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Jun 26, 2012
This week's theme
Words with variant spellings

This week's words
durance
suasion
versal
monish
complice

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A.Word.A.Day
with Anu Garg

suasion

PRONUNCIATION:
(SWAY-zhuhn)

MEANING:
noun: The act of urging: persuasion.
(Often used in the phrase 'moral suasion')

ETYMOLOGY:
From Latin suadere (to advise). Ultimately from the Indo-European root swad- (sweet, pleasant), which also gave us sweet, suave, hedonism, persuade, and Hindi swad (taste). Earliest documented use: 1374.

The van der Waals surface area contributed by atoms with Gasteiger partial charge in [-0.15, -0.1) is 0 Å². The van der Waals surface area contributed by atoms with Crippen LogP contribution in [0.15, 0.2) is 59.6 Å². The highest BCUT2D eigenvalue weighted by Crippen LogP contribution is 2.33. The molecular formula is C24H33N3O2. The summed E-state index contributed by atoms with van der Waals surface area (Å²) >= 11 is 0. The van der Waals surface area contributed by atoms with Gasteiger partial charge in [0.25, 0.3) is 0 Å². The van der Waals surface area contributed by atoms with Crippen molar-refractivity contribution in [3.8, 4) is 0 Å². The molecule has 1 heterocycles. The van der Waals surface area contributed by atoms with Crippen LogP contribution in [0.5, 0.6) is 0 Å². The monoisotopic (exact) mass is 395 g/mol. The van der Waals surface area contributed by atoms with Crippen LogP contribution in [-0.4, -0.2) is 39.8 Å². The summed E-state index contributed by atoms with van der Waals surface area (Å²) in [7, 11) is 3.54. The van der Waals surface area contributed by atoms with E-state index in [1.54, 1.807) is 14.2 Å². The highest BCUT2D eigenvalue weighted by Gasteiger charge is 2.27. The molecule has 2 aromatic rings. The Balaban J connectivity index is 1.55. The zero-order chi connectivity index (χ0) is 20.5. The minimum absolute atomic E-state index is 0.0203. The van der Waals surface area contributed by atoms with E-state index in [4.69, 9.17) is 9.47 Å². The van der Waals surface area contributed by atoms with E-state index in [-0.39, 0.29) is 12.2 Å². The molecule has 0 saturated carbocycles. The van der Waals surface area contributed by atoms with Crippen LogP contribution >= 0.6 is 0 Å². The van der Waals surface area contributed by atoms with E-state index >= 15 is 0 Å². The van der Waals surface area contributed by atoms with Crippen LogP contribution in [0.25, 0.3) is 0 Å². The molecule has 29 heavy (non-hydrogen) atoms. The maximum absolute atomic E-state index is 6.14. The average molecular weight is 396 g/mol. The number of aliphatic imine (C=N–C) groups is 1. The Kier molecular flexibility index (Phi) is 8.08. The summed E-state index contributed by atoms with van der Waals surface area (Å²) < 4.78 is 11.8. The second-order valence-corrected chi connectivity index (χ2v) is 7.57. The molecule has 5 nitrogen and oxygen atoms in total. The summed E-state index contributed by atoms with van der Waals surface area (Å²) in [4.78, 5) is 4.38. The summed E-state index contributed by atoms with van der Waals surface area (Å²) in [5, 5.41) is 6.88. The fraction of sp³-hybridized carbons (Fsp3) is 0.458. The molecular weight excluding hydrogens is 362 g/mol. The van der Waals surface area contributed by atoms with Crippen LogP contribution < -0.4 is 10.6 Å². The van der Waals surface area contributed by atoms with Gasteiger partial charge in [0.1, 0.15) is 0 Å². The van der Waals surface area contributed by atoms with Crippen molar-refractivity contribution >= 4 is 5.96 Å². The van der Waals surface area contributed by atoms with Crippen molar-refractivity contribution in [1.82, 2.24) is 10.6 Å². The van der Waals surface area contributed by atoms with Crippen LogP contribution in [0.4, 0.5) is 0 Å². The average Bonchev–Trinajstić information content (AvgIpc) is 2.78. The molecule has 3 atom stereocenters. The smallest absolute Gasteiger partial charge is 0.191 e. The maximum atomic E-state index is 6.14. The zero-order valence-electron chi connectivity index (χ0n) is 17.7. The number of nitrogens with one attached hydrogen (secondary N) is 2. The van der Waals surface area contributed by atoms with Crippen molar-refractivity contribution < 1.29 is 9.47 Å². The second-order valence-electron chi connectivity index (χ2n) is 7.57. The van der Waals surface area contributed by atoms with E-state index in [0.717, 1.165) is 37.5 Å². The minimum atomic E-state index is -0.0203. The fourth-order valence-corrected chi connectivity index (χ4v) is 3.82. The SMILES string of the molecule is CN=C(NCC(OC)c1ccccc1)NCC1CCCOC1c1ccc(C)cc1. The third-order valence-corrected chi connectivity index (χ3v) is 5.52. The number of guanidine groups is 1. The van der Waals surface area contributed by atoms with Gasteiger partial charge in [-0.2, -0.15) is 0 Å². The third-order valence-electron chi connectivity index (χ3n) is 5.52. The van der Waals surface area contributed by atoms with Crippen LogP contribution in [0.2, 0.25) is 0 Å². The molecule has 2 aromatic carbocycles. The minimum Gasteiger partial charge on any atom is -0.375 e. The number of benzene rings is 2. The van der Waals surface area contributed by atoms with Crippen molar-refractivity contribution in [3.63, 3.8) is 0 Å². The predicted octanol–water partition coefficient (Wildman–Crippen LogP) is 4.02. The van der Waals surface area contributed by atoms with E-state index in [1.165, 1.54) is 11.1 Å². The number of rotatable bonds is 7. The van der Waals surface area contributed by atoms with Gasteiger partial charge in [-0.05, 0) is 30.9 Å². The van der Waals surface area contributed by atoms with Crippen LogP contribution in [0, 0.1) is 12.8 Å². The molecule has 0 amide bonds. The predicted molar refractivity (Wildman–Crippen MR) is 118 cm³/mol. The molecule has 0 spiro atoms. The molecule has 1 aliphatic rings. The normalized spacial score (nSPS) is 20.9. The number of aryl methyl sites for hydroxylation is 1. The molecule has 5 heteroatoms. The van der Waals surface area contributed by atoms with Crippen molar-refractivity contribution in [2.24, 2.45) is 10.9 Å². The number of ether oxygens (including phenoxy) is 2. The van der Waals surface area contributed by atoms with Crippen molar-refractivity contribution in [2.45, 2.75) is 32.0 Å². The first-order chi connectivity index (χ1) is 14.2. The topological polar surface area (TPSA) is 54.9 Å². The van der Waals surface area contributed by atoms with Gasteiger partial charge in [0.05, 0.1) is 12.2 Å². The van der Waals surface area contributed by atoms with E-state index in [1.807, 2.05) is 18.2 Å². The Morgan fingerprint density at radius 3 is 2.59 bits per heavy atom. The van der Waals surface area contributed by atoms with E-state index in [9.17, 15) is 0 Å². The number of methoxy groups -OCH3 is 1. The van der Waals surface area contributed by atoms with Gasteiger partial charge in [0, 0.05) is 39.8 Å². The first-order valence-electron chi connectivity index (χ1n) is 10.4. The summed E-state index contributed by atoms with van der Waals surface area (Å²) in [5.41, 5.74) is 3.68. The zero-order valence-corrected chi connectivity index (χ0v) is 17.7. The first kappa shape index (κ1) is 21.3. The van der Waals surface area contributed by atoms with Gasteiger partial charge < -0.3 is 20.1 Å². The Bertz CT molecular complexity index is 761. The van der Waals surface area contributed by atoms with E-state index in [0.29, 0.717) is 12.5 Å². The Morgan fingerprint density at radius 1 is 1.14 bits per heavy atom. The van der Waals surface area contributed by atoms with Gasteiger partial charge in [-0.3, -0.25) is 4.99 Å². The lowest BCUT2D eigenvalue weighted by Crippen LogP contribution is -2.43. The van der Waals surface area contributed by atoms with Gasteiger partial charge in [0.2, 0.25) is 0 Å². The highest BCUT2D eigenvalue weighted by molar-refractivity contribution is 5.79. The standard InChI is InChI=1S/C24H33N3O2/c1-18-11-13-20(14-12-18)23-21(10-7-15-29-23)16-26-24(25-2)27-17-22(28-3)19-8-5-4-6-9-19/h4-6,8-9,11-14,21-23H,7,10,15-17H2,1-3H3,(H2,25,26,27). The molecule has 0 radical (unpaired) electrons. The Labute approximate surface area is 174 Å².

USAGE:
"He was so convinced by my arguments that he lent me his best riding-horse without further suasion."
Neal Stephenson; Quicksilver; William Morrow; 2003.

See more usage examples of suasion in Vocabulary.com's dictionary.

A THOUGHT FOR TODAY:
The church says: The body is a sin. Science says: The body is a machine. Advertising says: The body is a business. The body says: I am a fiesta. -Eduardo Galeano, journalist and novelist (b. 1940)

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